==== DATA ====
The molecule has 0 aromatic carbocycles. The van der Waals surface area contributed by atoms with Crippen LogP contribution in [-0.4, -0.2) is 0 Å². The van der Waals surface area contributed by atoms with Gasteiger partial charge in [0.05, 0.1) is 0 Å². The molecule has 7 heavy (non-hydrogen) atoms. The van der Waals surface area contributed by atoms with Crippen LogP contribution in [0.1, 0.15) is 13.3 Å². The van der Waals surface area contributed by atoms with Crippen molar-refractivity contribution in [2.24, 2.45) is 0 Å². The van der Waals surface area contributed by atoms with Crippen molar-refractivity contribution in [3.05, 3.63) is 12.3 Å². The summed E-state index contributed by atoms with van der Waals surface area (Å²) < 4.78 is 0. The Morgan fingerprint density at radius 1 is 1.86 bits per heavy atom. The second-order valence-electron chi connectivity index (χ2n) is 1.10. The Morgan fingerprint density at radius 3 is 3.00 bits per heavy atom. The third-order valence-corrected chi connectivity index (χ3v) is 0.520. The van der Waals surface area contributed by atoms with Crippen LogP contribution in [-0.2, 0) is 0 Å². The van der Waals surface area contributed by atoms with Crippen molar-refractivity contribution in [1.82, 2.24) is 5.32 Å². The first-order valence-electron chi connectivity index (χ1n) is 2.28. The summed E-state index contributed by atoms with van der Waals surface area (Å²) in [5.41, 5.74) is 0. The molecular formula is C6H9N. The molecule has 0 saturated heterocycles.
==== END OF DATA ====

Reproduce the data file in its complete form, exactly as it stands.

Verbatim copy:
The molecule has 0 aromatic carbocycles. The van der Waals surface area contributed by atoms with Crippen LogP contribution in [-0.4, -0.2) is 0 Å². The van der Waals surface area contributed by atoms with Gasteiger partial charge in [0.05, 0.1) is 0 Å². The molecule has 7 heavy (non-hydrogen) atoms. The van der Waals surface area contributed by atoms with Crippen LogP contribution in [0.1, 0.15) is 13.3 Å². The van der Waals surface area contributed by atoms with Crippen molar-refractivity contribution in [2.24, 2.45) is 0 Å². The van der Waals surface area contributed by atoms with Crippen molar-refractivity contribution in [3.05, 3.63) is 12.3 Å². The summed E-state index contributed by atoms with van der Waals surface area (Å²) < 4.78 is 0. The Morgan fingerprint density at radius 1 is 1.86 bits per heavy atom. The second-order valence-electron chi connectivity index (χ2n) is 1.10. The Morgan fingerprint density at radius 3 is 3.00 bits per heavy atom. The third-order valence-corrected chi connectivity index (χ3v) is 0.520. The van der Waals surface area contributed by atoms with Crippen LogP contribution in [-0.2, 0) is 0 Å². The van der Waals surface area contributed by atoms with Crippen molar-refractivity contribution in [1.82, 2.24) is 5.32 Å². The first-order valence-electron chi connectivity index (χ1n) is 2.28. The summed E-state index contributed by atoms with van der Waals surface area (Å²) in [5.41, 5.74) is 0. The molecular formula is C6H9N. The molecule has 0 saturated heterocycles.